Wednesday, 12 December 2012

009 Gestures

As some  might know, a gesture drawing is a quick study ranging from 30 seconds to 5 minutes. It is mostly  used in studying the human form.
You try to capture the essence, flow and rhythym of the pose without going into details. I have known this method for a long time, but only recently, I started to regularly make gesture drawings. And this really helps a lot, as you learn to quickly see the form and flow.

Here and here are links to some gesture drawing tools, which change pictures after a set amount of time.
I mostly use the second one as it also has models without skin (only 3D models, no humans were harmed in making them), so you can use it for anatomy observations as well. And it has camera angles that wouldn´t be so easy to do with  a real model.
The first link has photos of real people also with clothes, which is a different sort of gesture drawing, because the clothes sometimes change the form.

Here are some examples from the last 2 weeks (there are also some studies that took longer...and some doodles):

Gestures and some studies

As you can see, the drawings do not have to be perfectly beautiful pictures with perfect proportions and rendering etc., the main goal is to get a feel for poses and the flow of the human body in motion.

I try to do a couple of these gestures every day, because they are fast to do and you learn a lot. I can highly recommend this to anyone, who wants to learn how to draw the human figure.

Tuesday, 11 December 2012

008 Speedpainting and the Revenge of the Stressful Timer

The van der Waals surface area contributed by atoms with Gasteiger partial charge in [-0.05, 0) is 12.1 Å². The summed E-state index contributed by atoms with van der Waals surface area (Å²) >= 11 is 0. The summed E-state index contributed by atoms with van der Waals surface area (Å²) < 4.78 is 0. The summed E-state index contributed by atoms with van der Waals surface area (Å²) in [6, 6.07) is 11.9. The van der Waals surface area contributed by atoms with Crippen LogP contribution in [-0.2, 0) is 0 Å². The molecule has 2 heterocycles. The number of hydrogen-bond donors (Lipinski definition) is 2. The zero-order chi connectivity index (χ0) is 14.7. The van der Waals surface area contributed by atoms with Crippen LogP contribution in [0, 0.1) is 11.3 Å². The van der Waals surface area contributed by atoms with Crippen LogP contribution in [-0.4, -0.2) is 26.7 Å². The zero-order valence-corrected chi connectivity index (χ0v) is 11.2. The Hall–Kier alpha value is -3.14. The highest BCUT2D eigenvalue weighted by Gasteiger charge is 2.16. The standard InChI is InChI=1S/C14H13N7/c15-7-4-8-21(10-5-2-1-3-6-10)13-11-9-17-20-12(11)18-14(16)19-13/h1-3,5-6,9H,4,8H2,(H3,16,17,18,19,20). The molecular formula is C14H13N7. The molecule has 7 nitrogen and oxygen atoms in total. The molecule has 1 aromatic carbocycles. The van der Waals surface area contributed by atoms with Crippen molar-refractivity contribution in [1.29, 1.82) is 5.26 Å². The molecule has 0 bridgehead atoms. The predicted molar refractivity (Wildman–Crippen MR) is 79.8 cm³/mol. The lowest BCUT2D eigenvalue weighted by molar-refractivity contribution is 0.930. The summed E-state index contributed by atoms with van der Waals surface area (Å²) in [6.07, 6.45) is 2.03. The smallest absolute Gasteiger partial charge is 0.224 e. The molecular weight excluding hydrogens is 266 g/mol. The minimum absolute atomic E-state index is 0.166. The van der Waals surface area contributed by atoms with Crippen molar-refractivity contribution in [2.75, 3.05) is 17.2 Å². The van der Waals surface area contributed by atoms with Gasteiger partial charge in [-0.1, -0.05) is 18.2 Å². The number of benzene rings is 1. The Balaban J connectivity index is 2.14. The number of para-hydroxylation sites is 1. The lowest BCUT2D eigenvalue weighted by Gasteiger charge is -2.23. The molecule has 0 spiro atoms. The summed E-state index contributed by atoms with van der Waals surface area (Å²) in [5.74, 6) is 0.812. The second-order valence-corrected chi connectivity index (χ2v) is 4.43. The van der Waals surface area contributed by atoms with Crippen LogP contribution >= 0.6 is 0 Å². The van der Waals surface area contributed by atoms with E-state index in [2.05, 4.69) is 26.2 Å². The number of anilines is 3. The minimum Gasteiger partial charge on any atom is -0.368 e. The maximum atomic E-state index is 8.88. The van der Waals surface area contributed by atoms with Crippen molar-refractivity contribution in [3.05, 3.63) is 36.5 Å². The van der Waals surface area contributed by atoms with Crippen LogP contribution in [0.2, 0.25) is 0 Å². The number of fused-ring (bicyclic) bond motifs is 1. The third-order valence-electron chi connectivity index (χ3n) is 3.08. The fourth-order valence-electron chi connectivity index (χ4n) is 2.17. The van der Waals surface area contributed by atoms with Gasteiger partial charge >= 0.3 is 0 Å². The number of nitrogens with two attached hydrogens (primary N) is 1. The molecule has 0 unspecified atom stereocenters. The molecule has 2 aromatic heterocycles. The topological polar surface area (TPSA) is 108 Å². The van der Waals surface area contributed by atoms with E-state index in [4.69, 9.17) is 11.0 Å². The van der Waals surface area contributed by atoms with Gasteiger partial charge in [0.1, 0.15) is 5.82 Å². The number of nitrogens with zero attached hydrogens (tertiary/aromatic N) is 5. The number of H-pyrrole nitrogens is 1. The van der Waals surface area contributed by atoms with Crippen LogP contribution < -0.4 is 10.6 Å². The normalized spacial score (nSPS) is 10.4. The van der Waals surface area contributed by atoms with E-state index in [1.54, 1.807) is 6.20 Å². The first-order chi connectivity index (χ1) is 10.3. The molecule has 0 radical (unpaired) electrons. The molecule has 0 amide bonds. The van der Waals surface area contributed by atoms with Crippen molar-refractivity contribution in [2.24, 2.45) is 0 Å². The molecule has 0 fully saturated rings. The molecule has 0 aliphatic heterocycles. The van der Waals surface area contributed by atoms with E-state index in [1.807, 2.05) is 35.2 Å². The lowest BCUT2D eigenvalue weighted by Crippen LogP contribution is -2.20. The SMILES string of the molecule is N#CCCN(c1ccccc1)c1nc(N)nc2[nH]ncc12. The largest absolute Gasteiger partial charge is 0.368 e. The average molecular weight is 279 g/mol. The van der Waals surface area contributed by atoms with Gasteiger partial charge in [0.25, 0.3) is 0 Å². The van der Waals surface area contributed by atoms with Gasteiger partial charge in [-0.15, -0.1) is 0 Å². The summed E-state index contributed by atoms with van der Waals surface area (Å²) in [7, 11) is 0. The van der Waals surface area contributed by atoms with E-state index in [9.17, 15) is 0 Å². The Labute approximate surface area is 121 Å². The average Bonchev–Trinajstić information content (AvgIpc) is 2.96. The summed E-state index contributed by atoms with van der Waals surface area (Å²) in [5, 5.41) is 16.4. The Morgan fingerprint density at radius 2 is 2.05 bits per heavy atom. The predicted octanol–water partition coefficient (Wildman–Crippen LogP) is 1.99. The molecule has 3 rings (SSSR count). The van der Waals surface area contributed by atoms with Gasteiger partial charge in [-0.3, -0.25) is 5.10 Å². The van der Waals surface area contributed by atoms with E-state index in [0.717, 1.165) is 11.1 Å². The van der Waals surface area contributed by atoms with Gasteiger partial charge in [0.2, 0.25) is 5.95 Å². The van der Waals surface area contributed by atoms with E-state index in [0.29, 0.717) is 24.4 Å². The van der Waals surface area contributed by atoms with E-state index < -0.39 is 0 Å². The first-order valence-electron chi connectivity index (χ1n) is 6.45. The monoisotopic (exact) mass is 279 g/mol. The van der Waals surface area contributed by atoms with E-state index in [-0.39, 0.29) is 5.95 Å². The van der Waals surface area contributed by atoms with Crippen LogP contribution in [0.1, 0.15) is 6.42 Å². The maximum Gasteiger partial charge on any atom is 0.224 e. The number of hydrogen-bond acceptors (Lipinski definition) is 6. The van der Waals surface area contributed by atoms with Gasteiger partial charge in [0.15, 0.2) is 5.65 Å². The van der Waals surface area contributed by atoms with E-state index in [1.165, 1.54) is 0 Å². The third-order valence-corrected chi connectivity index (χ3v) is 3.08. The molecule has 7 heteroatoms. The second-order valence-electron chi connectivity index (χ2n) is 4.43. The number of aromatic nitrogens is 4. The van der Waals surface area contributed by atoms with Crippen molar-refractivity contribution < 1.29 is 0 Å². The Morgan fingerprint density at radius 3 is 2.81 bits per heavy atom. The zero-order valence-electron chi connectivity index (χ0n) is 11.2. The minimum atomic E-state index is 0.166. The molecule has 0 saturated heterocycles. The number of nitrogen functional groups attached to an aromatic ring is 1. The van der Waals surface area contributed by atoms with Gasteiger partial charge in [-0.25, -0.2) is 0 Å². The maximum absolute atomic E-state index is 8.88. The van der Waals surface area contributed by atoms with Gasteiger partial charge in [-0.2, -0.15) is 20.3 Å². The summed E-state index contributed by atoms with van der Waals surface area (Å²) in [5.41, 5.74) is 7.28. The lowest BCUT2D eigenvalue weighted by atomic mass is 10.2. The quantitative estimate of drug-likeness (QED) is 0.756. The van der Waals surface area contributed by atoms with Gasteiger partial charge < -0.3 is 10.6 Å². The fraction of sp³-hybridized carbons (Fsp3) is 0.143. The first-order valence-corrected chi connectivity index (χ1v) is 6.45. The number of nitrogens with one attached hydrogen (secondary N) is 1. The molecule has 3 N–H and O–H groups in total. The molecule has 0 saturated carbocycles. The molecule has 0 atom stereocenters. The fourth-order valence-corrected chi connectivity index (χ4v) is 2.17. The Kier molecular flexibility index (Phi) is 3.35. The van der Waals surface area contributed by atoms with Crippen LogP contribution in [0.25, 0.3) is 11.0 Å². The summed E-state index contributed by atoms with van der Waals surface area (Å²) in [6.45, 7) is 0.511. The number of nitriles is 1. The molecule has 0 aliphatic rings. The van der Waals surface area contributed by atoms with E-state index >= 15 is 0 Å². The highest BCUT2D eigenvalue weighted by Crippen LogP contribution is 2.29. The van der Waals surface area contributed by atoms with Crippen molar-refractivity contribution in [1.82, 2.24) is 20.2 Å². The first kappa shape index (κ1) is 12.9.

Last weekend I attended a live speedpainting event hosted by a deviantArt group. I managed to participate for a few hours and it basically goes like this: you get a theme and you have 30 minutes to come up with a concept for it. It was the second time I took part and I can really tell you, I learned something. Not essentially about painting itself, but how your mind influences your work.
I have already done speedpaintings before, whether from my mind or with reference (these are more studies than speedpaintings), but painting with a set amount of time for yourself or painting with a given amount by others are two completely different things. Stress and adrenaline start to rush, when the timer starts to tick time away, nearing the inevitable 0:00. It´s kind of like taking an exam :)
The first time I participated, my mind was too distracted by that and I even changed my paintings and started all over again after half of the time finished. This was the awful result:

Speedpainting theme: insect predatory creature

 I usually do not start out a painting with much structure and it doesn´t matter how long this phase takes. But within a time limit of 30 minutes, you have to have some kind of structure and organization.
So this time I focused and ignored the timer in my head and tried to bring in some structure. Starting from overall messy general idea to a somewhat nice painting. Results this time where, at least for me, much better:

Theme here: Futuristic SMG
A somewhat exhausting, but very fun task this time was painting for 2 hours straight and finishing 4 speedpaintings:

Themes: Mythological creature, sadistic villain, forest hut and subtle fairy

While the concepts themselves are not very original, I´m quite satisfied, because the event taught me something about time management and structure. Something that also is a vital component in learning how to draw and paint. Time leads to more images, more images lead to more practise and more practise leads to better images.